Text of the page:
The Amazing Interlude
That morning there was a conference in the little house--Colonel Lilias, who had come in
before for a mute but appreciative call on Sara Lee, and for a cup of chocolate; Captain
Tournay, Jean and Henri. It was held round the little table in the salle a manger, after
Marie had brought coffee and gone out.
"They had information undoubtedly," said the colonel. "The same thing happened at
Pervyse when an ammunition train went through. They had the place, and what is more
they had the time. Of course there are the airmen."
"It did not leave the main road until too late for observation from the air," Henri put in
"Yet any one who saw it waiting at the crossroads might have learned its destination. The
drivers talk sometimes."
"But the word had to be carried across," said Captain Tournay. "That is the point. My
men report flashes of lights from the fields. We have followed them up and found no
houses, no anything. In this flat country a small light travels far."
"I shall try to learn to-night," Henri said. "It is, of course, possible that some one from
over there--" He shrugged his shoulders.
"I think not." Colonel Lilias put a hand on Henri's shoulder affectionately. "They have
not your finesse, boy. And I doubt if, in all their army, they have so brave a man."
"There is a courage under fire, with their fellows round--that is one thing. And a courage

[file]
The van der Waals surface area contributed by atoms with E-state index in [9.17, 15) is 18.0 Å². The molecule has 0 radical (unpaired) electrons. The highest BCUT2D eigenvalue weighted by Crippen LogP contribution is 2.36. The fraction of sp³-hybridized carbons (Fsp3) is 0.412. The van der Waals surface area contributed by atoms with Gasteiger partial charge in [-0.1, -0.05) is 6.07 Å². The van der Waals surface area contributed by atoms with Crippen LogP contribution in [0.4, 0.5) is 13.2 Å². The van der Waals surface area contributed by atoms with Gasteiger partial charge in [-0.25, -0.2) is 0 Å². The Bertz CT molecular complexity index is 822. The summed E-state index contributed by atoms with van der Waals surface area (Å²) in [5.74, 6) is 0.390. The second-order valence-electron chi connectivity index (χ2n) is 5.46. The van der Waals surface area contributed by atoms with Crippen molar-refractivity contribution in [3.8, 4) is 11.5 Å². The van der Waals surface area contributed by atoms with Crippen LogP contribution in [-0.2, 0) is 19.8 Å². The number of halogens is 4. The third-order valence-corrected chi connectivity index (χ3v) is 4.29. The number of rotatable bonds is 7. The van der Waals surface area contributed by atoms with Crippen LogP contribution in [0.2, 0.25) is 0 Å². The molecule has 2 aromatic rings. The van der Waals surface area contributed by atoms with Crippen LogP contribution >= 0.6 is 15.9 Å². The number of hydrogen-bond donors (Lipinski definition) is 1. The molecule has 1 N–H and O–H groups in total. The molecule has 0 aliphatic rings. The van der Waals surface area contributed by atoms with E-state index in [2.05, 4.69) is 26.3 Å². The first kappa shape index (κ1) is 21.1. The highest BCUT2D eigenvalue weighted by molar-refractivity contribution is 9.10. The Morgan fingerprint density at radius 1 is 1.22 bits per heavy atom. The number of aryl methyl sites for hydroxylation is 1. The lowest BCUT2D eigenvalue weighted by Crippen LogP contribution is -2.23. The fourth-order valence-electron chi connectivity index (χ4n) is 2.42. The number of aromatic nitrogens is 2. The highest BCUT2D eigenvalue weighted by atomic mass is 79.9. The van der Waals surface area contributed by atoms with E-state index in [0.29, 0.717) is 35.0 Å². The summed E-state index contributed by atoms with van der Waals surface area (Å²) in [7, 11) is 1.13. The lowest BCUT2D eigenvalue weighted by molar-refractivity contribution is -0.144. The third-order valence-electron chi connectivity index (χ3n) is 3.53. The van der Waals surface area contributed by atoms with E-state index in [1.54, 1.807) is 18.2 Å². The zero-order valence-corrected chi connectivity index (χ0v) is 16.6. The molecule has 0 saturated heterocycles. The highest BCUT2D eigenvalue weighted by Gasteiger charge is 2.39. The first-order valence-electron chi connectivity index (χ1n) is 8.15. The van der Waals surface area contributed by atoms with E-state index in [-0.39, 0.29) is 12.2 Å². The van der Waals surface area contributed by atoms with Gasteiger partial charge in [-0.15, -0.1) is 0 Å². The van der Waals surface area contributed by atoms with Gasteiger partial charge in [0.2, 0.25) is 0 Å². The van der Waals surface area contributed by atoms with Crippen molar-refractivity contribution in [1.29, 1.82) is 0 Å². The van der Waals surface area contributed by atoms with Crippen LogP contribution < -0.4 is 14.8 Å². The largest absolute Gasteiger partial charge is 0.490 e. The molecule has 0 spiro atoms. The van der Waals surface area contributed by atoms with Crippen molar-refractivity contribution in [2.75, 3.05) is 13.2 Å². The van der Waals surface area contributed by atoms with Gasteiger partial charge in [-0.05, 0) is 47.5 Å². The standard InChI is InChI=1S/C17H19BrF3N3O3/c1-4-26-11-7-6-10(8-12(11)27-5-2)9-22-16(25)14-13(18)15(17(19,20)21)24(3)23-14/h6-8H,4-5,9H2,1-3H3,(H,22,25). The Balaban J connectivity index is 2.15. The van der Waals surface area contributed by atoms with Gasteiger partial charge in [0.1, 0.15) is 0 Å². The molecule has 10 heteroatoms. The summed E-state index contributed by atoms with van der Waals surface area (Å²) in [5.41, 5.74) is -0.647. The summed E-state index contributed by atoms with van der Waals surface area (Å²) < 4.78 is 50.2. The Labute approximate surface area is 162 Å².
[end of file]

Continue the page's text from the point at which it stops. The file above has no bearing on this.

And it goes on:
of attack--that is even more simple. But the bravest man is the one who works alone--the
man to whom capture is death without honor."
The meeting broke up. Jean and Henri went away in the car, and though supplies came up
regularly Sara Lee did not see the battered gray car for four days. At the end of that time
Henri came alone. Jean, he said briefly, was laid up for a little while with a flesh wound
in his shoulder. He would be well very soon. In the meantime here at last was mutton. It
had come from England, and he, Henri, had found it lying forgotten and lonely and very
sad and had brought it along.
After that Henri disappeared on foot. It was midafternoon and a sunny day. Sara Lee saw
him walking briskly across the fields and watched him out of sight. She spoke some
French now, and she had gathered from Rene, who had no scruples about listening at a
door, that Henri was the bravest man in the Belgian Army.